Charity awards make Simon Cowell ‘proud’

Charity Awards
X Factor supremo Simon Cowell has told the Prince of Wales that meeting young people helped by the Prince’s Trust charity made him “proud to be British”.

Simon echoed the words of veteran rock star Rod Stewart and his wife Penny Lancaster-Stewart as they praised the achievements of disadvantaged young people helped by the charity at a star-studded ceremony in London’s Leicester Square.

The singer and TV star were joined by famous faces including actor Kevin Spacey, former Arsenal footballer Thierry Henry and Strictly Come Dancing judge Darcey Bussell for the Prince’s Trust & Samsung Celebrate Success Awards, which pay tribute to youngsters who have coped with issues such as drug addiction, abuse and homelessness.
Speaking before the ceremony at the Odeon cinema, Simon said Charles’s work with the charity was “fantastic”. He said: “I admire what they are doing and I think they do a great job. It is great for the country and great for the kids.”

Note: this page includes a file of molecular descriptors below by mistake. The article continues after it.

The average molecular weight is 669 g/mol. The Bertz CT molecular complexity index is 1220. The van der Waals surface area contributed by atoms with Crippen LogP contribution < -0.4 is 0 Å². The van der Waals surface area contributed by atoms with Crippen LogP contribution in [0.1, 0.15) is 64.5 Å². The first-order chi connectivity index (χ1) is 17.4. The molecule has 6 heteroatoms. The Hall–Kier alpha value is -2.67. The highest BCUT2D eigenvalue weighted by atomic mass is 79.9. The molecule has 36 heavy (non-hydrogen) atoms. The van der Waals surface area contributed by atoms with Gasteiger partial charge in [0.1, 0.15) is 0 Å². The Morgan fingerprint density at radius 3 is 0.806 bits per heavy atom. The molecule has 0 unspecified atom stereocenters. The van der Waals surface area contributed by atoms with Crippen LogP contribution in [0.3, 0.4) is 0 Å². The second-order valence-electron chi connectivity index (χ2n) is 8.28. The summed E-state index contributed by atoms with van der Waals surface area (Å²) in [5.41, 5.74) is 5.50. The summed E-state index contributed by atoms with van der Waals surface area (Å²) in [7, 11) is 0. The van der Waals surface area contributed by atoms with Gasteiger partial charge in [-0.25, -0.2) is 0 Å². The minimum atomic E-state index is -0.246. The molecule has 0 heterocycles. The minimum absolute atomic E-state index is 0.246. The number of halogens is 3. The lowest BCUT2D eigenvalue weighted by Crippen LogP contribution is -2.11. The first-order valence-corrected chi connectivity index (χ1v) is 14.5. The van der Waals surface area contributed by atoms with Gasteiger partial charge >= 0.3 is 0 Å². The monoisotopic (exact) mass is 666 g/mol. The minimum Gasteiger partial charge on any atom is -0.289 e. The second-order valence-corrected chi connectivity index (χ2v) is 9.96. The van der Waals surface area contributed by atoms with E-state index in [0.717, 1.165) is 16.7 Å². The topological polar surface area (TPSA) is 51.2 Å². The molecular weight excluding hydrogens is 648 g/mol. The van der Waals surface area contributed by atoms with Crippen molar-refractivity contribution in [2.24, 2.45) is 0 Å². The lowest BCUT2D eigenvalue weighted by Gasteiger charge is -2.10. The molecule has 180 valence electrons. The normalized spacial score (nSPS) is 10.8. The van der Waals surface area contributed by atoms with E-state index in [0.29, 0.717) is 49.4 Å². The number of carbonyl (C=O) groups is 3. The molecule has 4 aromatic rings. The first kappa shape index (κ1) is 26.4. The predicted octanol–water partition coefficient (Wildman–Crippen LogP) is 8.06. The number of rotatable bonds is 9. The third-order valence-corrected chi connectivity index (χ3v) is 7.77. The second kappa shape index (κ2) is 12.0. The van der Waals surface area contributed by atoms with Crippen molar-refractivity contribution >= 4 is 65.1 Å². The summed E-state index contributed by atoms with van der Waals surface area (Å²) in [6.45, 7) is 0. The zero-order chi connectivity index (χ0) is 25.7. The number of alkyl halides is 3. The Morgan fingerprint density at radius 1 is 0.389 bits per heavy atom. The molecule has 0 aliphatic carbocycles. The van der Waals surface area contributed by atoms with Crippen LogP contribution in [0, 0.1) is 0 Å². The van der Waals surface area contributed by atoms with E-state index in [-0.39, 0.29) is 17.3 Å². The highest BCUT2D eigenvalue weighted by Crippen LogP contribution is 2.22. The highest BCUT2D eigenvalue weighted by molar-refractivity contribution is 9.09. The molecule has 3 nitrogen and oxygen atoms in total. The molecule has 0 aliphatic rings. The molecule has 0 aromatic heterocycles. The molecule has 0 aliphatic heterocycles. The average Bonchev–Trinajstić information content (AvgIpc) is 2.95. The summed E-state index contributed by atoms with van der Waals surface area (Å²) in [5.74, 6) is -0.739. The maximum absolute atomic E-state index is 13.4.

Simon also gave his support to suspended BBC presenter Jeremy Clarkson, saying the British public appeared to be backing him, but he would not be drawn on what his fate should be.

He said: “I like Jeremy. He has said some stupid things and he knows that, but he’s apologised. I think what is quite obvious is the public are behind him. But that’s Jeremy.”
Introducing the awards, hosts Ant and Dec joked about borrowing the stairs for the ceremony from Britain’s Got Talent, thanking his highness “Simon Cowell”.

And in a reference to Madonna’s tumble at the Brit Awards, they said they hoped the ceremony would pass incident-free as the Prince had left his “Armani cape” at home.
The awards, held in front of a 1,600-strong audience, were given to young people in seven categories.

Educational achiever of the year was Greig Watson, from Scotland; the breakthrough award went to Natalie Coffey, from Northern Ireland; the community impact award was won by Hemel Hempstead team three; Kerry Harkins, from the West Midlands, won the enterprise award; Michael Tyler won the flying start award; and Emma Reilly was named young ambassador of the year.
The 18-year-old overcame a violent childhood that saw him put into care at seven and feeling unable connect with anyone to gain a job at Marks & Spencer after taking part in a Prince’s Trust employability programme, running a customer services department.

Speaking after receiving his award, Joel said: “When so many doors were closed, the Prince’s Trust gave me an opportunity to show what I can do. I am going to follow every single dream I have.”

The main award, the young achiever of the year, was won by Joel Fields, from Birmingham.